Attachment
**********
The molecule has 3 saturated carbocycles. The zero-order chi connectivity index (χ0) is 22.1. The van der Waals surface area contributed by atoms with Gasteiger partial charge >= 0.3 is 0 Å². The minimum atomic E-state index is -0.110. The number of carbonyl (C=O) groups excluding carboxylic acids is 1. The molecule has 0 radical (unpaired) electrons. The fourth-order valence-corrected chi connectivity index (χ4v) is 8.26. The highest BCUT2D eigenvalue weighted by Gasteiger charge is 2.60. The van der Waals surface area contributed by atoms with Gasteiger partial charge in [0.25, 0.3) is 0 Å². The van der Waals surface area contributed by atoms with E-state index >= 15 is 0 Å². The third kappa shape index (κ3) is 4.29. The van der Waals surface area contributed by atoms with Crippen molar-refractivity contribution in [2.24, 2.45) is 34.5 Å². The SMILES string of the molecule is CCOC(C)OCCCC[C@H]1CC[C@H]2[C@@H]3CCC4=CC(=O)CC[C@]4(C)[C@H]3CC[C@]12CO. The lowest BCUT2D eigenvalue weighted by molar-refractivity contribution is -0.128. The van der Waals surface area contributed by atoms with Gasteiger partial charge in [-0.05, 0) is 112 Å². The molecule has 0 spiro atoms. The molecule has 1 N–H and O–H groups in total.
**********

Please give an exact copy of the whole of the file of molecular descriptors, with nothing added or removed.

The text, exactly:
The molecule has 3 saturated carbocycles. The zero-order chi connectivity index (χ0) is 22.1. The van der Waals surface area contributed by atoms with Gasteiger partial charge >= 0.3 is 0 Å². The minimum atomic E-state index is -0.110. The number of carbonyl (C=O) groups excluding carboxylic acids is 1. The molecule has 0 radical (unpaired) electrons. The fourth-order valence-corrected chi connectivity index (χ4v) is 8.26. The highest BCUT2D eigenvalue weighted by Gasteiger charge is 2.60. The van der Waals surface area contributed by atoms with Gasteiger partial charge in [0.25, 0.3) is 0 Å². The van der Waals surface area contributed by atoms with E-state index >= 15 is 0 Å². The third kappa shape index (κ3) is 4.29. The van der Waals surface area contributed by atoms with Crippen molar-refractivity contribution in [2.24, 2.45) is 34.5 Å². The SMILES string of the molecule is CCOC(C)OCCCC[C@H]1CC[C@H]2[C@@H]3CCC4=CC(=O)CC[C@]4(C)[C@H]3CC[C@]12CO. The lowest BCUT2D eigenvalue weighted by molar-refractivity contribution is -0.128. The van der Waals surface area contributed by atoms with Gasteiger partial charge in [-0.05, 0) is 112 Å². The molecule has 0 spiro atoms. The molecule has 1 N–H and O–H groups in total.